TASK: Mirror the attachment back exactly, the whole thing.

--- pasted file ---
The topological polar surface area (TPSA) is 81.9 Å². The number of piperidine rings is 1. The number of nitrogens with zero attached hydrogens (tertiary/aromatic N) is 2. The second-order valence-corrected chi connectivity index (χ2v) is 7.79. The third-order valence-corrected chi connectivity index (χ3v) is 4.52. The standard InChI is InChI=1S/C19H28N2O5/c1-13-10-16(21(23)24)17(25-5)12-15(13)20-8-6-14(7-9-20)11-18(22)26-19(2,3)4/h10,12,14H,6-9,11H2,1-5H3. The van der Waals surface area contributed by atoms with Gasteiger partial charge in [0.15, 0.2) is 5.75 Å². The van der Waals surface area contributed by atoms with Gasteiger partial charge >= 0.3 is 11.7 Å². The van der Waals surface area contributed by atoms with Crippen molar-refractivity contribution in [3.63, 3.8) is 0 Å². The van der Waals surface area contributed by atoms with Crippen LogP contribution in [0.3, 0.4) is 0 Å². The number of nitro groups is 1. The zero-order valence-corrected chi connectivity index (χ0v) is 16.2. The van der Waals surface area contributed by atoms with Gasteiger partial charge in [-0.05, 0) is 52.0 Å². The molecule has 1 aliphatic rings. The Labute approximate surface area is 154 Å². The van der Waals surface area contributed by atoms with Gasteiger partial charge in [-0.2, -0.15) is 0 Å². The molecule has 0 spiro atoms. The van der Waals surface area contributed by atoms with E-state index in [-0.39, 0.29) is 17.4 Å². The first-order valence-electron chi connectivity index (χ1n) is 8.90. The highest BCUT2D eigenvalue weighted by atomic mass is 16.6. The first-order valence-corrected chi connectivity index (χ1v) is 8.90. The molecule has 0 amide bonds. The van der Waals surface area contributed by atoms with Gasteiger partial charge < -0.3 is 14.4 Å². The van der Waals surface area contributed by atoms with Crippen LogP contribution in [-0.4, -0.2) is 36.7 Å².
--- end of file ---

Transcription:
The topological polar surface area (TPSA) is 81.9 Å². The number of piperidine rings is 1. The number of nitrogens with zero attached hydrogens (tertiary/aromatic N) is 2. The second-order valence-corrected chi connectivity index (χ2v) is 7.79. The third-order valence-corrected chi connectivity index (χ3v) is 4.52. The standard InChI is InChI=1S/C19H28N2O5/c1-13-10-16(21(23)24)17(25-5)12-15(13)20-8-6-14(7-9-20)11-18(22)26-19(2,3)4/h10,12,14H,6-9,11H2,1-5H3. The van der Waals surface area contributed by atoms with Gasteiger partial charge in [0.15, 0.2) is 5.75 Å². The van der Waals surface area contributed by atoms with Gasteiger partial charge >= 0.3 is 11.7 Å². The van der Waals surface area contributed by atoms with Crippen molar-refractivity contribution in [3.63, 3.8) is 0 Å². The van der Waals surface area contributed by atoms with Crippen LogP contribution in [0.3, 0.4) is 0 Å². The number of nitro groups is 1. The zero-order valence-corrected chi connectivity index (χ0v) is 16.2. The van der Waals surface area contributed by atoms with Gasteiger partial charge in [-0.05, 0) is 52.0 Å². The molecule has 1 aliphatic rings. The Labute approximate surface area is 154 Å². The van der Waals surface area contributed by atoms with Gasteiger partial charge in [-0.2, -0.15) is 0 Å². The molecule has 0 spiro atoms. The van der Waals surface area contributed by atoms with E-state index in [-0.39, 0.29) is 17.4 Å². The first-order valence-electron chi connectivity index (χ1n) is 8.90. The highest BCUT2D eigenvalue weighted by atomic mass is 16.6. The first-order valence-corrected chi connectivity index (χ1v) is 8.90. The molecule has 0 amide bonds. The van der Waals surface area contributed by atoms with Gasteiger partial charge < -0.3 is 14.4 Å². The van der Waals surface area contributed by atoms with Crippen LogP contribution in [-0.4, -0.2) is 36.7 Å².